CCIM Institute: “How Much Space Do We Need?”

| June 5, 2013 | 0 Comments

I just read one of the most detailed and relevant articles I’ve seen on the topic of space utilization and shrinking per-employee allotments (thanks to my colleague Kevin Manning for forwarding).   Published in the CCIM Institute’s CIRE Magazine, the authors show in great detail the very different allocation of space per worker by industry– most articles I’ve read on the topic seem to suggest that entire corporate world functions like a start-up.

Though the article doesn’t make any definitive predictions, it does reference some research suggesting a push towards aggressively shrinking elbow room.  I’m not convinced.  “…corporate executives indicated they expect to reduce the amount of space they lease in the next five years to less than 100 sf of dedicated space per worker”– that’s well below the current average for Call Centers.   That is simply not realistic.

Companies that actively support telecommuting and flexible scheduling can certainly squeeze their footprint by replacing dedicated work stations with a hoteling program for a portion of their team.  I think there’s been an assumption for a long time that there was no limit to the growth of the remote workforce, but recent policy changes by some large companies suggests otherwise.  The overwhelming majority of office workers need a seat every day.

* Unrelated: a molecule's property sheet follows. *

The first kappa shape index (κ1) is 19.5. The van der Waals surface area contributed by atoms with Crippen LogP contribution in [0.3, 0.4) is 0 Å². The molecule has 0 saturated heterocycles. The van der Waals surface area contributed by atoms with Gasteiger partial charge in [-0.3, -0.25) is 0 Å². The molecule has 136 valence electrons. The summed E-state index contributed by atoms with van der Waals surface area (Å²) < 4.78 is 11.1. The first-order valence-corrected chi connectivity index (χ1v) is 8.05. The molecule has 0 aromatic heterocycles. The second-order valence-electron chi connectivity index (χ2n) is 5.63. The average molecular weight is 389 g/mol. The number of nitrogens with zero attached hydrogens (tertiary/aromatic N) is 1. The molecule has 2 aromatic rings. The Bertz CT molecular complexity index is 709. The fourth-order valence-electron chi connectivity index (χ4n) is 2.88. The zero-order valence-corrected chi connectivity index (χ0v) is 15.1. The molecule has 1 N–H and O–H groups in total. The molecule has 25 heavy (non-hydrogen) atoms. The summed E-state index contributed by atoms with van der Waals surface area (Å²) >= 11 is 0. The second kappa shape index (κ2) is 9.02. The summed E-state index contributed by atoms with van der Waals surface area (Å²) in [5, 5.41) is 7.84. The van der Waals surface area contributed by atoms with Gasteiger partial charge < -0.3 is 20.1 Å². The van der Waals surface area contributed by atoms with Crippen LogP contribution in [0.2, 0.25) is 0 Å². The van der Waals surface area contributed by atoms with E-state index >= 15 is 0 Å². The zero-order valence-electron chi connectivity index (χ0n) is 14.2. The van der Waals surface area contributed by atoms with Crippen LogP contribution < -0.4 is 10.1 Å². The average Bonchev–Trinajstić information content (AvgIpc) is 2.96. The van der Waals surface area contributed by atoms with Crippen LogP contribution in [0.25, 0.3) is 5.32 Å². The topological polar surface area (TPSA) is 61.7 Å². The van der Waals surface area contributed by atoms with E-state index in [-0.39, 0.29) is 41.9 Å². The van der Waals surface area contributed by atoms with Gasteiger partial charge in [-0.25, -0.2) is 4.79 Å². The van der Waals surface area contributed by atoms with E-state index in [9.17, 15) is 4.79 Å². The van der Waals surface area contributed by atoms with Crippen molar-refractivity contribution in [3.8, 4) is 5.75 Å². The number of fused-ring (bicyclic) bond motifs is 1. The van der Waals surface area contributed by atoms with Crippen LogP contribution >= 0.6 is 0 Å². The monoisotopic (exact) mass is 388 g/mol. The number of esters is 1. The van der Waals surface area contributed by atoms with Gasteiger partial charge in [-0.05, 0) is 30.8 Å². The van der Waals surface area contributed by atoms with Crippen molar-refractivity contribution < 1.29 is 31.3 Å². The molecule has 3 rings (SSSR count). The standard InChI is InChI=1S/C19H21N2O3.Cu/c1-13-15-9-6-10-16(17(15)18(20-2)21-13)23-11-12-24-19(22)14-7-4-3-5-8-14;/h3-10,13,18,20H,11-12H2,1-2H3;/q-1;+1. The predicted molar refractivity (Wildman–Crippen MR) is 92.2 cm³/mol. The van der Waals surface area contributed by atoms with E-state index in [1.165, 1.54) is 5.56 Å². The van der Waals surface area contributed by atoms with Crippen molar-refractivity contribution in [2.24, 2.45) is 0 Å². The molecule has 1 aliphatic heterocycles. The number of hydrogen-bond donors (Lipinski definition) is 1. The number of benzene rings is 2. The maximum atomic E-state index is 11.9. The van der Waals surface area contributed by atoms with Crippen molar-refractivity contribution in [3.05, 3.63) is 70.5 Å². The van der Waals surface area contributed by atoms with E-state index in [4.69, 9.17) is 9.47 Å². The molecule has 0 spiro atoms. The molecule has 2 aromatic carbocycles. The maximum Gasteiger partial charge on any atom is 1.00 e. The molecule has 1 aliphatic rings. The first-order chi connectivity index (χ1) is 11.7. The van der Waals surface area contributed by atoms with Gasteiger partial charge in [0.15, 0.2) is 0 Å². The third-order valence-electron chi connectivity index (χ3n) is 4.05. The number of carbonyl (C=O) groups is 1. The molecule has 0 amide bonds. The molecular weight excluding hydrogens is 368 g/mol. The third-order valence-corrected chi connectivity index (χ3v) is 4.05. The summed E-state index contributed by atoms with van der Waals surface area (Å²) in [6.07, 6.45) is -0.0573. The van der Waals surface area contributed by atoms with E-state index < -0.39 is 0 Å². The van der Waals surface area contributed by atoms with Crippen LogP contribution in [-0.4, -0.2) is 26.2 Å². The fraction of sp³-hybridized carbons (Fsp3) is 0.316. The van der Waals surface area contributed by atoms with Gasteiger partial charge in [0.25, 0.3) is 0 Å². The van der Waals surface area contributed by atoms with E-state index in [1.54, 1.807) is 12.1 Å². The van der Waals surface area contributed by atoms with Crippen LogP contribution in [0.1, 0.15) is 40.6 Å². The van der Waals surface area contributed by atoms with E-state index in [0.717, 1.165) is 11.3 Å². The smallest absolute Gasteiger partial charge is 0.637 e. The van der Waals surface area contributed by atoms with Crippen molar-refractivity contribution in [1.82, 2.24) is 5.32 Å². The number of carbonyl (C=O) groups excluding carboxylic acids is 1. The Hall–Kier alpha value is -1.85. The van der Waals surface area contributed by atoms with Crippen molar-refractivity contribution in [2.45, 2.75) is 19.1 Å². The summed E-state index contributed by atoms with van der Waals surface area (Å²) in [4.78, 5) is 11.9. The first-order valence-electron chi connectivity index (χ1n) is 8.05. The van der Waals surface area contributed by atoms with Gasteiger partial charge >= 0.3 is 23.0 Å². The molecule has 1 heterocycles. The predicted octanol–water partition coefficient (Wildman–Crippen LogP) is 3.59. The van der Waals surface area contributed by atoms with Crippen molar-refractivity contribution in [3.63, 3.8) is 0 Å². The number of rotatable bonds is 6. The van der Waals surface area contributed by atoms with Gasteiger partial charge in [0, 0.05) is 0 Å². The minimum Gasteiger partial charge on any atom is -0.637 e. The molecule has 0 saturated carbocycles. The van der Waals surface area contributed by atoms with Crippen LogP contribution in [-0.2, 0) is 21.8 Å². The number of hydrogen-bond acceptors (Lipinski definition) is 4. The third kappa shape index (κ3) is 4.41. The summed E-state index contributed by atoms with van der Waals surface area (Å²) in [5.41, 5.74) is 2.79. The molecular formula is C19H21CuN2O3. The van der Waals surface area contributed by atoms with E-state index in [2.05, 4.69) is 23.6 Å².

I still see a lot of cubicle farms getting deployed, even in new workplaces.   Still, “benching” is the right solution for many, and I expect it to remain and probably grow, possibly even breaking out of its tech-space home.  Clearly, an 8-station bench is smaller than two pods of 4 cubes.  But, while early stage startups will shoehorn as many coders as they can into their first office space, an important part of the successful collaborative space is a generous allocation for common area.  Most successful, mature tech companies execute their space planning with this in mind– the bench may be cozy, but it is surrounded by ample  break-out areas.  A great example of this can be found with this article highlighting DropBox’s very cool San Francisco HQ (and many other photo spreads on the Office Snapshots blog).   Anyone who has walked through a 2500 square foot space with 30 employees wedged in  every corner knows that the main type of collaboration happening there involves bumping into 5 people on the way to get a cup of coffee.

Throw in mundane stuff like HVAC loads, parking concerns (even the most aggressive and successful pubic transportation plan has practical limits), and so on, and I think its clear that changes in per-employee allotment will be incremental.

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